I felt self-conscious holding up the scarf this time. I knew my supervisor was watching me. ‘You have beautiful colouring,’ he murmured, reaching into his pockets for the money as I swiftly removed the scarf and began wrapping it in tissue.

‘I’m sure your wife will be delighted with her gifts,’ I said. My skin burned where his gaze had landed.

He looked at me then, the skin around his eyes crinkling. ‘Where are your family from, you with that skin? The north? Lille? Belgium?’

I pretended I hadn’t heard him. We were not allowed to discuss personal matters with customers, especially male customers.

‘You know my favourite meal? Moules marinière with Normandy cream. Some onions. A little pastis. Mmm.’ He pressed his lips to his fingers, and held up the parcel that I handed him. ‘À bientôt, Mademoiselle!’

This time I dared not watch his progress through the store. But from the flush at the back of my neck, I knew he had stopped again to look at me. I felt briefly infuriated. In St Péronne, such behaviour would have been unthinkable. In Paris, some days, I felt as if I were walking the streets in my undergarments, given how Parisian men felt at liberty to stare.

Two weeks before Bastille Day there was great excitement in the store; the chanteuse Mistinguett had entered the ground floor. Surrounded by a coterie of acolytes and assistants, she stood out with her dazzling smile and rose-covered headdress, as if she had been more brilliantly drawn than anyone else. She bought things without caring to examine them, pointing gaily at the displays and leaving assistants to gather items in her wake. We gazed at her from the sidelines as if she were an exotic bird, and we merely grey Parisian pigeons. I sold her two scarves: one of cream silk, the other a plush thing from dyed blue feathers. I could see it draped around her neck, and felt as if I had been dusted with a little of her glamour.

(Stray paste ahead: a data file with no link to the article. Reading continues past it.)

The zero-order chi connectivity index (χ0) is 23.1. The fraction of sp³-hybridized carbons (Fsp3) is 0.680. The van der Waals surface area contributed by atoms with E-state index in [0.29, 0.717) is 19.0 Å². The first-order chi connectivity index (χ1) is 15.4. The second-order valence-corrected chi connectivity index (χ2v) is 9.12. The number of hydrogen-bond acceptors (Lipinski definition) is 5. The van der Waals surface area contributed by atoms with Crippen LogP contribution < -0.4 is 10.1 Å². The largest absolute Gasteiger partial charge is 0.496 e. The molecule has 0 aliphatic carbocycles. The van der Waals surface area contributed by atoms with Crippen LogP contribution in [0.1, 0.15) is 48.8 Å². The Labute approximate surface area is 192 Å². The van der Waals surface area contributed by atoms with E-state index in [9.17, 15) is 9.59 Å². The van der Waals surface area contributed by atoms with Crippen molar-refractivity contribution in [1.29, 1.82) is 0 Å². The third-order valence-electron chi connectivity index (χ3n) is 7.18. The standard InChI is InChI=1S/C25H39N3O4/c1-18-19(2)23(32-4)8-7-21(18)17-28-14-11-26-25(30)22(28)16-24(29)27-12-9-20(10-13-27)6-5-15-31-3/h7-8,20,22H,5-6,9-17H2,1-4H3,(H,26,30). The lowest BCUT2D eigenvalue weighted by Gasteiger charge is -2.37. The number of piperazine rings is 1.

For days afterwards I felt a little unbalanced, as if the excess of her beauty, her style, had made me aware of its lack in myself.

Bear Man, meanwhile, came in three more times. Each time he bought a scarf, each time somehow ensuring that it was I who served him.

‘You have an admirer,’ remarked Paulette (Perfumes).

‘Monsieur Lefèvre? Be careful,’ sniffed Loulou (Bags and Wallets). ‘Marcel in the post room has seen him in Pigalle, chatting to street girls. Hmph. Talk of the devil.’ She turned back to her counter.

‘Mademoiselle.’

I flinched, and spun around.

‘I’m sorry.’ He leaned over the counter, his big hands spanning the glass. ‘I didn’t mean to frighten you.’

‘I am far from frightened, Monsieur.’

His brown eyes scanned my face with such intensity – he seemed to be having an internal conversation to which I could not be privy.

‘Would you like to look at some more scarves?’

‘Not today. I wanted … to ask you something.’

My hand went to my collar.

‘I would like to paint you.’

‘What?’

‘My name is Édouard Lefèvre. I am an artist. I would very much like to paint you, if you could spare me an hour or two.’

I thought he was teasing me. I glanced to where Loulou and Paulette were serving, wondering if they were listening. ‘Why … why would you want to paint me?’

It was the first time I ever saw him look even mildly disconcerted. ‘You really want me to answer that?’